Citrus coming in from South Africa is “looking excellent” and demand is good, especially since California has been a bit lighter this year, according to Andy Economou of TastyFrutti. “It’s given us an opportunity, on the east coast at least, to market the product properly.”
South Africa has experienced some challenges with split in the oranges because of the weather, which has also affected sizing. Sizes of oranges are one size smaller this year, picking at 72, 64 and 88. Clementine’s too: picking on sizes two, three and four. “They were 10 days earlier than last year,” said Economou, adding that South Africa is strict about its imports regarding skin quality and brix. “They’re doing a very good job.”
Easy peelers easiest to sell
Summer is generally a more difficult time to sell oranges when summer fruits from California are in season, but Economou says the small easy peelers (clementines) are always marketable and he feels consumers tend to prefer them. “Easy peelers are much more marketable,” he says. Kids really enjoy them – plus parents like being able to have kids peel themselves, including his grandchildren. “If you give an orange to a child they can’t peel it, but they can peel an easy peeler. It’s small enough so you can consume the whole thing.”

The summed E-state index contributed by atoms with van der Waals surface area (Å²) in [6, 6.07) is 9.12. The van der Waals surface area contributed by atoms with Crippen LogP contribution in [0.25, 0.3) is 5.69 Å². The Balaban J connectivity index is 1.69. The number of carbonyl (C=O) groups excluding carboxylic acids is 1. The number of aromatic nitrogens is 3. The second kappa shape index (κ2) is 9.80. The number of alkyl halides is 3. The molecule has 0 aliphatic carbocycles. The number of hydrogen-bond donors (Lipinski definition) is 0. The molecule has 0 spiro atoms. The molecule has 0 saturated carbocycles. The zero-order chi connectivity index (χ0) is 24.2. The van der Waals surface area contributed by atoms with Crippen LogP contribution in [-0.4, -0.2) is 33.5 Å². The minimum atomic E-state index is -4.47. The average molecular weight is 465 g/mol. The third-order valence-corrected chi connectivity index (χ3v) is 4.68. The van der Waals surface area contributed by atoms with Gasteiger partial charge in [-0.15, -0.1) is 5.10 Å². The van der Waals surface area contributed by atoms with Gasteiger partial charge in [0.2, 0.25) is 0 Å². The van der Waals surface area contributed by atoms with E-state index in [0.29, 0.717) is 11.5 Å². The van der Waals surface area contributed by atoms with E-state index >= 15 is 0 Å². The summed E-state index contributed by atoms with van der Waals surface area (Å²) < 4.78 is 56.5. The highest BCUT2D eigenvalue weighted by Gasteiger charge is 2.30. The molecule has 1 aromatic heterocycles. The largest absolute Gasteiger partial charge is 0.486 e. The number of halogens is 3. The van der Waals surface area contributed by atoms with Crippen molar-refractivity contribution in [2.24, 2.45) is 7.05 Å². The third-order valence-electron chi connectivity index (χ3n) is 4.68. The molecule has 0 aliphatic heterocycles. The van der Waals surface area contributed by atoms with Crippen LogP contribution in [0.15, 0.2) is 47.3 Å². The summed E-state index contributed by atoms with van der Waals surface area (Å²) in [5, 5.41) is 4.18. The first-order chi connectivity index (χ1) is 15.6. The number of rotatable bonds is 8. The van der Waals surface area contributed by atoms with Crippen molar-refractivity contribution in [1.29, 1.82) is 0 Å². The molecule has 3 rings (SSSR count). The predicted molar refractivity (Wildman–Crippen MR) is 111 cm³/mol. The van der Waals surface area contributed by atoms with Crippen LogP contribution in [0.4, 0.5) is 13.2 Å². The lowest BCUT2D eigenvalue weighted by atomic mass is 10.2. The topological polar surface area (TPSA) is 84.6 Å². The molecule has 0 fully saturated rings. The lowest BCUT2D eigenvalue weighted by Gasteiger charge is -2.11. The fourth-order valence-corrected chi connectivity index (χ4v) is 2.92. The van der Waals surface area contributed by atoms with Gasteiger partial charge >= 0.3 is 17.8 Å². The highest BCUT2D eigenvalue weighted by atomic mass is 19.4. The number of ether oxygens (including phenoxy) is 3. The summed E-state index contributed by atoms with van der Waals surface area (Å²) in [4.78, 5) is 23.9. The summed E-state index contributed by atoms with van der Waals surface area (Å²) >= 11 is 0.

Lucrative in lemons
South African lemons are continuing to be an increasing market. Economou says the acreage will grow 60% in the next 5 years. “The lemon market is becoming very lucrative price wise. The only thing that will affect the lemon market (in the US) is if Argentina comes in. But that doesn’t mean the world demand will lessen on lemons.” South Africa’s lemons will run until October/November. The only negative that will keep the South African export lemons in low volumes in the United States is the cold treatment requirements.
He also commented that the country is increasing or changing its citrus acreage. Acreage of easy peelers will grow 92 percent between 2017 and 2021. Lemons, oranges and grapefruit acreages are expected to grown with 60, 14.5 and 13.25 percent respectively within that same time frame.
There are more than crop issues that are affecting the amount of citrus grown in the US. Economou says real estate is also a big factor. “Florida is losing a lot of citrus to real estate. Keep in mind that’s also happening in California.” Arizona as well. Areas he says used to be heavily citrus-focused – including lemons (San Diego, Ervine, Ventura) are being built on. “Slowly the real estate is wining, fortunately or unfortunately for the growers.”